The owner of the Sh3.2 billion land at the centre of a raging controversy yesterday told Parliament that he was ready to refund money already paid to him in exchange for his land.
Francis Mburu cited frustration by State agencies in seeking compensation for the land, saying he could refund the Sh1.5 billion he was paid and proceed to demolish all the structures on the land, including Ruaraka Secondary and Drive In Primary schools.
This was after Senate’s County Public Accounts and Investments Committee, chaired by Homa Bay Senator Moses Kajwang’, said it had ordered the National Treasury not to make a further payment of Sh1.7 billion until it had concluded investigations into the land acquisition by the Ministry of Education.
Mr Mburu, who is the managing director of Afrison Import Export Ltd, Huelands Ltd and Whispering Palm Estate Ltd, also said he was considering going to court to seek Sh6 billion compensation in rent arrears for "illegal structures" on the land.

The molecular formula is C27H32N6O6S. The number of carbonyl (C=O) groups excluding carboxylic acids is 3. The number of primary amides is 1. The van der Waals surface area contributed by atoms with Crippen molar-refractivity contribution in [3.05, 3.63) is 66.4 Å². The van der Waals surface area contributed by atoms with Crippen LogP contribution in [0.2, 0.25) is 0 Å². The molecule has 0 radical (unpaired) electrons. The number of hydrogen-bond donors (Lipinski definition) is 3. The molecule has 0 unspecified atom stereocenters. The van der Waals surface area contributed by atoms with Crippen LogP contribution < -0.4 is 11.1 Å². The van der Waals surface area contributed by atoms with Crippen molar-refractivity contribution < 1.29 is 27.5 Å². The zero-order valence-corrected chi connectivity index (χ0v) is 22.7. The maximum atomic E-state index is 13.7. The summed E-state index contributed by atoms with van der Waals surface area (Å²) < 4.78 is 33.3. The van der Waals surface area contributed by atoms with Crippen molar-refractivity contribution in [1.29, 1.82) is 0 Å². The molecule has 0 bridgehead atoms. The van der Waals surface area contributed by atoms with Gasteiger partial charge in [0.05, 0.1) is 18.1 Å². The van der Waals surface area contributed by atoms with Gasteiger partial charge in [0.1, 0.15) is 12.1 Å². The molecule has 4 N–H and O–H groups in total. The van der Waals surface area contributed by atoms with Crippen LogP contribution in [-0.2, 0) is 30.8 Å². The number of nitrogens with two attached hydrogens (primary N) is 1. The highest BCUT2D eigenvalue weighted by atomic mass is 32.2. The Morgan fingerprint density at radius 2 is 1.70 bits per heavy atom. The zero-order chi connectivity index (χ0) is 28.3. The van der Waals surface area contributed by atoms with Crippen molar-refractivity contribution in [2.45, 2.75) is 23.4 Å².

Ruaraka Secondary and Drive In Primary schools were built in 1984 and 1987 respectively.
The session was adjourned to Monday after the Senate team insisted that the firms’ three other directors should also appear for questioning.
Apart from Mburu, his two sons - Justin Mburu and Mark Mburu - and Geoffrey Mutisya are listed as directors of the sister companies.
“Would you also consider that I refund the money so that I can get back my land? I have been waiting for 40 years to be compensated for my land. It is an insult. This is land registered under my name. I have orders to demolish all the illegal structures and buildings including the two schools," Mburu told the committee.
“I am finding that this world is not fair to me. I don’t want to be seen by the public as if I have taken public property."
He claimed that the 13.5 acres occupied by the two schools had a market value of Sh5.9 billion and it was a loss for him to sell at Sh3.2 billion.
But the committee said their interest in the matter was to ascertain whether the public lost funds in the acquisition done by the National Land Commission on behalf of the Government.
“We are not here to take your property. I want to assure you that we will be fair to you,” said Isiolo Senator Fatuma Dulo.
Narok Senator Ledama ole Kina said their role was to protect taxpayers' money in transactions by the State.
Education Cabinet Secretary Amina Mohamed and Nairobi Governor Mike Sonko are also expected to appear before the committee to shed light on reports that the land was allocated to the schools by the defunct City Council of Nairobi.
“We will be enquiring about the timing of the transaction," said the committee chairman.